Something we found ourselves coming back to again and again throughout the series was the question of evaluation of this Deep Dive Community, that is: what would it look like if our FemPed worked? While this community focused on discussions around incorporating feminist pedagogies into our online classes (and departments), we were also interested in evaluating how these feminist values and practices were enacted in this small faculty community. Although there was a consensus amongst our participants that the attributes of feminist pedagogies were all quite valuable (i.e., ground-up work, harnessing differences, destabilizing traditional power dynamics) we did find that the group continuously looked towards our center for guidance and leadership. The participants largely felt uncomfortable with determining what course the community should take, and were hesitant to suggest structures, community activities or topics of discussion for the group. So this made us wonder: is this a failure of our enactment of the decentered dynamic lauded by a feminist pedagogy? Or perhaps it was the interference with other systemic structures, habits of mind and ways of being with each other within an academic setting that prevented the group to truly enact feminist values? Our gatherings each week were lively, inquisitive and inclusive. The topics and themes built on each other, and the flow of conversations and group orientation, was moving along together towards our set goals. Our conversations raised critical questions, and inspired the group to a commitment to enact some of these practices in their individual classes. Perhaps that is good in itself.
Traditional evaluative procedures don't work for non-traditional classroom and academic practices. Given the inherent power relationships and hierarchies that exist amongst part time and full time faculty, chairs and other administrators—and, of course, us as colleagues working in a teaching and learning center like ours—traditional educational evaluation processes don’t quite apply here. In the following, we would like to provide some of our tentative proposals for what structures could have impacted the flow and results of this FemPed community, in hopes that others who might wish to replicate a similar community could consider them in their planning.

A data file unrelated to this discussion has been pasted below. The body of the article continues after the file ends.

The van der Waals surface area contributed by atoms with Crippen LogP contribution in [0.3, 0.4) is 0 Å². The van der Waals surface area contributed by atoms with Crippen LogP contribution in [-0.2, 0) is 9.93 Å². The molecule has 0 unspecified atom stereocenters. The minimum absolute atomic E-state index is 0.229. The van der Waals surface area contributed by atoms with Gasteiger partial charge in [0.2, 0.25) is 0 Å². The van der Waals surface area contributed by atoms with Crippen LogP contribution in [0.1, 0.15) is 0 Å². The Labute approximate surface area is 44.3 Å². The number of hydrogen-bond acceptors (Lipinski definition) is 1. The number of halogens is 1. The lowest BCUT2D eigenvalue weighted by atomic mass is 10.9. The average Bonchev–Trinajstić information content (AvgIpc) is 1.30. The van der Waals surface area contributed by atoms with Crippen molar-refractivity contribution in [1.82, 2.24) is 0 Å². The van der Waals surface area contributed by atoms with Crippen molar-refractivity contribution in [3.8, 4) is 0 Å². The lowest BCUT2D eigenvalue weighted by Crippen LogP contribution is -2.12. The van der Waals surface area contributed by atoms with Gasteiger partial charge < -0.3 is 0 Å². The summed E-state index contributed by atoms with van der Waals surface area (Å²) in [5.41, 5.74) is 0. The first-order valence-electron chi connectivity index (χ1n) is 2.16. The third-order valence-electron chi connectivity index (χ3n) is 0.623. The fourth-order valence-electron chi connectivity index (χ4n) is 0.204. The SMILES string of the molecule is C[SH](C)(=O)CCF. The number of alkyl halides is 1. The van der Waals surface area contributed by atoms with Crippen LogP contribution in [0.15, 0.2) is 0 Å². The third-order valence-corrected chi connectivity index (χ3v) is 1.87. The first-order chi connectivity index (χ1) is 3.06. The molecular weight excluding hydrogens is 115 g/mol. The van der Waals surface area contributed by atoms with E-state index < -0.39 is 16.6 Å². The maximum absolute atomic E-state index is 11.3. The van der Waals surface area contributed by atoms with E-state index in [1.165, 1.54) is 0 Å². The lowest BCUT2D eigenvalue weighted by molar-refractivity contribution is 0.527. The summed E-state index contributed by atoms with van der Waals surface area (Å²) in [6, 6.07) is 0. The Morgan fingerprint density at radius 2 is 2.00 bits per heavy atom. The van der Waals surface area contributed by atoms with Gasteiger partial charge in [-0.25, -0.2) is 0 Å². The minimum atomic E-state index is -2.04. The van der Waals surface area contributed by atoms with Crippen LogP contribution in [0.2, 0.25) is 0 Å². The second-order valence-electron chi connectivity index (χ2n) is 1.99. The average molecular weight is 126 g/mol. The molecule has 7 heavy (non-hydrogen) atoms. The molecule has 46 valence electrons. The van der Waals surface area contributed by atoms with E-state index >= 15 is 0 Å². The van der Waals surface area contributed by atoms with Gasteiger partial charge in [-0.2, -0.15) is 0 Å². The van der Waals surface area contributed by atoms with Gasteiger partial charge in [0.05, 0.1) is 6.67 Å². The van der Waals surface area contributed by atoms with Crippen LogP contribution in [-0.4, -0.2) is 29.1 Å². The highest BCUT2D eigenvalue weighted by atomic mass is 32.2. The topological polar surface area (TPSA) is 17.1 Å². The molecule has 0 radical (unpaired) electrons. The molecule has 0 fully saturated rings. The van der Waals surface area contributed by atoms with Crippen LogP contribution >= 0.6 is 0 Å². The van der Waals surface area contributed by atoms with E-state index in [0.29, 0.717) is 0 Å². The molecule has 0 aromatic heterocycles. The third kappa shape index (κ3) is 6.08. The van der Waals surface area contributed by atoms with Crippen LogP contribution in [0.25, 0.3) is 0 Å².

Larger Implications of FemPed within the Institution
One thing we couldn’t help but notice when we took stock of which of our participants submitted their final reflective action plans was the visible divide between part-time and full-time faculty’s completion of these reflections. While hardly noticeable in any other aspect of the Deep Dive Community, the divide was blaring in participants’ reflections. While all of the part-time participants completed their reflections (and thus were eligible for the stipend) only one full timer completed the reflective action plan. Paying a small stipend to part-time faculty is our way of acknowledging their time commitment in doing this work. It is an equity-inspired commitment we would like to stand by given the glaring inequities endured by part-time faculty within the US higher educational system. But as we reflect back on the institutional limitations between who can be paid for this work and who cannot, as well as our choice to make the reflective action plan a stipendable product for part-timers, we wonder if it inadvertently allowed our full-time colleagues not to complete the work because they weren’t aiming for the stipend, while part-time participants felt compelled because their stipends were at stake. Did we in fact exacerbate the divide? A piece of the conversations that stuck with us as we write this case study’s reflection is that there are parts of feminist pedagogy that are more applicable for our small communities, our classrooms, our most intimate of interactions, but not suitable or germane when applied to our entire institutions and educational structures.